I have no idea, and I haven't accused anyone of doing it. Look, I'll just tell you the real story of what was going on then. I was starting to do my initial reporting on JSOC. I was working also on a story involving the CIA and a network of companies that were part of the Blackwater empire. And what happened is that my computer was compromised really late one night. I got a hacker friend to go back and reverse-engineer the hack and look at how it happened. So my computer was breached, and parts of my hard drive were copied -- the files that pertained to the investigations I was working on. And then a TextEdit file was left on my desktop, and it just had a name on it. And it was the name of a confidential source of mine. And I had never put that person's name in my computer, on my phone, in any searchable way that you could access. It was chilling. And I had to then get in touch with that source and say, "I'm not sure who did this or how it was compromised, but someone is aware that you've been talking to me."

I don't think I'll ever find out who did that. It could have been a private company, or it could have been someone else. But it was clearly someone who was privy to communications outside of my computer, because they had the name of someone that I had been communicating with -- his actual name. And you know what he actually said, when I finally was able to meet with him and tell him this? "F**k them." [Laughs.]

One of the interesting things about this film is the way you put yourself into it. Talking to you now, you seem upbeat, but does this type of work beat you down at some point? Do you sometimes look around and think, "Why the hell isn't anybody paying attention to this? Why is everybody keeping up with the freaking Kardashians?"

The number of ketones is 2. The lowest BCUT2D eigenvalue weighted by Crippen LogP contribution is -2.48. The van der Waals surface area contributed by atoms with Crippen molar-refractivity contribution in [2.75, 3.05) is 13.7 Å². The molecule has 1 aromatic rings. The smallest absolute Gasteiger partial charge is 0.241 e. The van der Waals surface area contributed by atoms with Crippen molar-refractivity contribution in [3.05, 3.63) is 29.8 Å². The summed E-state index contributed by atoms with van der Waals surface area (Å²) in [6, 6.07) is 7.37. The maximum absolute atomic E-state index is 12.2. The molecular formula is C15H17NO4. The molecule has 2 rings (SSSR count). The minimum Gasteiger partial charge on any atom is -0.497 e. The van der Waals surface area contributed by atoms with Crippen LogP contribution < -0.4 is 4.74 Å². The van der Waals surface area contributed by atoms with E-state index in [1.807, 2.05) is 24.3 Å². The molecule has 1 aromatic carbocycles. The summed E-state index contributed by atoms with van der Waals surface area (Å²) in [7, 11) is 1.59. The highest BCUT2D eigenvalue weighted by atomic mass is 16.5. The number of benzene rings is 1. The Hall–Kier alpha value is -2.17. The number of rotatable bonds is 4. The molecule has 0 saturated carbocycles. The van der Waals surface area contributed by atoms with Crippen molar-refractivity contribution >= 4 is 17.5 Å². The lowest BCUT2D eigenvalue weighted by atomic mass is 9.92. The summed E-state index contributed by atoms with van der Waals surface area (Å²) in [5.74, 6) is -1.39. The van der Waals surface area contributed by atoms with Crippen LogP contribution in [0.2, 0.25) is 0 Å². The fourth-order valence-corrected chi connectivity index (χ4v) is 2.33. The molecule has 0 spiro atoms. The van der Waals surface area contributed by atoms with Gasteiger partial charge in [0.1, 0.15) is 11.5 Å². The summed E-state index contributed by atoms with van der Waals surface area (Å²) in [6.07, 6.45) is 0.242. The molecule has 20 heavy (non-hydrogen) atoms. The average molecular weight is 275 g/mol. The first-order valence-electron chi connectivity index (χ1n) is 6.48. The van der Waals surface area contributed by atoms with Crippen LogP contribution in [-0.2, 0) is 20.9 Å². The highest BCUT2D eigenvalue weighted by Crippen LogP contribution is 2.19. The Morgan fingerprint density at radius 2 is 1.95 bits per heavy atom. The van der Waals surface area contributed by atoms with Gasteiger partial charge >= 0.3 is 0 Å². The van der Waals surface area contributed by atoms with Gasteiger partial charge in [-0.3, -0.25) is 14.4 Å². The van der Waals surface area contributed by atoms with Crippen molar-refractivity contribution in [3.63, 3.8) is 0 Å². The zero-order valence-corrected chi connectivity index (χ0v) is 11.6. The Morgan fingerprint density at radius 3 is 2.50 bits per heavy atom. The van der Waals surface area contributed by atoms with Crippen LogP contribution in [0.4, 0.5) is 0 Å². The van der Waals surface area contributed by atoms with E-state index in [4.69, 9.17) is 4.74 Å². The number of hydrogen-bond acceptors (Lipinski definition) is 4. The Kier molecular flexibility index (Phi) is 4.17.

[Laughs.] I unfortunately don't keep up with the Kardashians. I've never been invited to the White House Correspondents' Association dinner, so I don't get to chuckle with the commander-in-chief about drone strikes. But having said that, I was gutted, as a person, in the process of writing the narration for the film, because I don't write articles in the first person and I don't tend to talk about myself when I'm reporting. And I think that I had been trying to run away from some of the realities of what I was witnessing and the stories that I was hearing. And by personalizing the story -- which I didn't want to do at the beginning -- it was like floodgates opened and you start to remember all of these people and stories. It's like 10 years of your life flash before your eyes, and the past 10 years of my life has been spent talking with people, for the most part, who experienced loss in such a horrible way. But I will say that I love to laugh. Maybe I feel liberated now that the film is coming out and I can laugh again.

I'm glad to hear that. Are there any re-creations in the film? It seems like you guys shot some amazing things in real time, but is there anything that was re-created after the fact?
Re-creations? No. What happened is that Rick [Rowley], the director of the film, was driving me insane by constantly filming me when I wasn't supposed to be the character -- and I think somewhere he knew that he wanted to do this. We had cut a version of the film where I was not me, I was just sort of like a tour guide through the archipelago of these covert war sites. And then when we started to change the way we were going to tell the story, we went back to the cutting room, and all the s**t that I told Rick not to film became the stuff that made the film possible.

In other words, he just ignored you and kept filming.
Yeah, it drove me kind of nuts. And I know my own facial expressions. I can see myself in the movie where I'm in a car, and it might look like I'm really tense about something, but it's just that I've just yelled at Rick and told him to get the f**king camera out of my face. I'm like, "I'm trying to file my story, man, leave me alone." I still have trouble watching it, to be honest.

Is there any talk of adapting the documentary into a narrative feature?
I've been pressuring Mitchell Hurwitz to actually make a fifth season of "Arrested Development," but based on our movie.

I like that idea!
I mean, what if they had a "Never Nude" convention in Afghanistan, and Dr. Tobias Fünke was the keynote speaker? It would be amazing.

And then they could have drones that look like bananas from the banana stand.
I would support drones that fired frozen Bluth bananas, rather than Hellfire missiles. That's a national security policy I can get behind -- banana diplomacy.

"Dirty Wars" opens in limited release on June 7.